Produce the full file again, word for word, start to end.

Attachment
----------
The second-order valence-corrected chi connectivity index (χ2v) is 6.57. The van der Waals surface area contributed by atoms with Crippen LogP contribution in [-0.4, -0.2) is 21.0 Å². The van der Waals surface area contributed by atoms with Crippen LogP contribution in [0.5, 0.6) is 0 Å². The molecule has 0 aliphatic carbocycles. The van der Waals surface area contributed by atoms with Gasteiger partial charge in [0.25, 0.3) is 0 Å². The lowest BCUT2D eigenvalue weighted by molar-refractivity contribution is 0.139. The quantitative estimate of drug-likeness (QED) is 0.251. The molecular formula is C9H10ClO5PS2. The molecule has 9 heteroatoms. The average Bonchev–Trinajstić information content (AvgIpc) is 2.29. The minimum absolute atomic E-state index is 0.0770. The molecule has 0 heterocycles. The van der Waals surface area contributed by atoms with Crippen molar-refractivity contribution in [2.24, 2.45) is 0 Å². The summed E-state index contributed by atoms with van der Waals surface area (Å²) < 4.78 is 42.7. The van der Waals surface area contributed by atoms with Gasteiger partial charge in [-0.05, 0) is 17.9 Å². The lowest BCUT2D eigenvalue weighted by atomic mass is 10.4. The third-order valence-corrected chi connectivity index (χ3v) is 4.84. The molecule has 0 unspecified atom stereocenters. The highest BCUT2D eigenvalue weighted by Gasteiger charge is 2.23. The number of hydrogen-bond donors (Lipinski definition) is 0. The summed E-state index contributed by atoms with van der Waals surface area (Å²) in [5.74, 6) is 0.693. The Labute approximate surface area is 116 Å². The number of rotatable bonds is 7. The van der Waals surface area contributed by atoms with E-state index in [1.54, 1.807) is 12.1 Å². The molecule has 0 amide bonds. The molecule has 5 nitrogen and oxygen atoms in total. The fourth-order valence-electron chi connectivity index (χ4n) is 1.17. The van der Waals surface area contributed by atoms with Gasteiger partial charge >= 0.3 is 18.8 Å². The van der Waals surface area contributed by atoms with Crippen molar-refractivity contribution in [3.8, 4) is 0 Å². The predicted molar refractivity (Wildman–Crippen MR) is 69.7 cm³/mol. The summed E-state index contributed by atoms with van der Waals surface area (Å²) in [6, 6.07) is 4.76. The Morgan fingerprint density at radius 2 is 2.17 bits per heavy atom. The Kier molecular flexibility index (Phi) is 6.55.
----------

The second-order valence-corrected chi connectivity index (χ2v) is 6.57. The van der Waals surface area contributed by atoms with Crippen LogP contribution in [-0.4, -0.2) is 21.0 Å². The van der Waals surface area contributed by atoms with Crippen LogP contribution in [0.5, 0.6) is 0 Å². The molecule has 0 aliphatic carbocycles. The van der Waals surface area contributed by atoms with Gasteiger partial charge in [0.25, 0.3) is 0 Å². The lowest BCUT2D eigenvalue weighted by molar-refractivity contribution is 0.139. The quantitative estimate of drug-likeness (QED) is 0.251. The molecular formula is C9H10ClO5PS2. The molecule has 9 heteroatoms. The average Bonchev–Trinajstić information content (AvgIpc) is 2.29. The minimum absolute atomic E-state index is 0.0770. The molecule has 0 heterocycles. The van der Waals surface area contributed by atoms with Crippen molar-refractivity contribution in [2.24, 2.45) is 0 Å². The summed E-state index contributed by atoms with van der Waals surface area (Å²) < 4.78 is 42.7. The van der Waals surface area contributed by atoms with Gasteiger partial charge in [-0.05, 0) is 17.9 Å². The lowest BCUT2D eigenvalue weighted by atomic mass is 10.4. The third-order valence-corrected chi connectivity index (χ3v) is 4.84. The molecule has 0 unspecified atom stereocenters. The highest BCUT2D eigenvalue weighted by Gasteiger charge is 2.23. The number of hydrogen-bond donors (Lipinski definition) is 0. The summed E-state index contributed by atoms with van der Waals surface area (Å²) in [5.74, 6) is 0.693. The Labute approximate surface area is 116 Å². The number of rotatable bonds is 7. The van der Waals surface area contributed by atoms with E-state index in [1.54, 1.807) is 12.1 Å². The molecule has 0 amide bonds. The molecule has 5 nitrogen and oxygen atoms in total. The fourth-order valence-electron chi connectivity index (χ4n) is 1.17. The van der Waals surface area contributed by atoms with Gasteiger partial charge >= 0.3 is 18.8 Å². The van der Waals surface area contributed by atoms with Crippen molar-refractivity contribution in [3.8, 4) is 0 Å². The predicted molar refractivity (Wildman–Crippen MR) is 69.7 cm³/mol. The summed E-state index contributed by atoms with van der Waals surface area (Å²) in [6, 6.07) is 4.76. The Morgan fingerprint density at radius 2 is 2.17 bits per heavy atom. The Kier molecular flexibility index (Phi) is 6.55.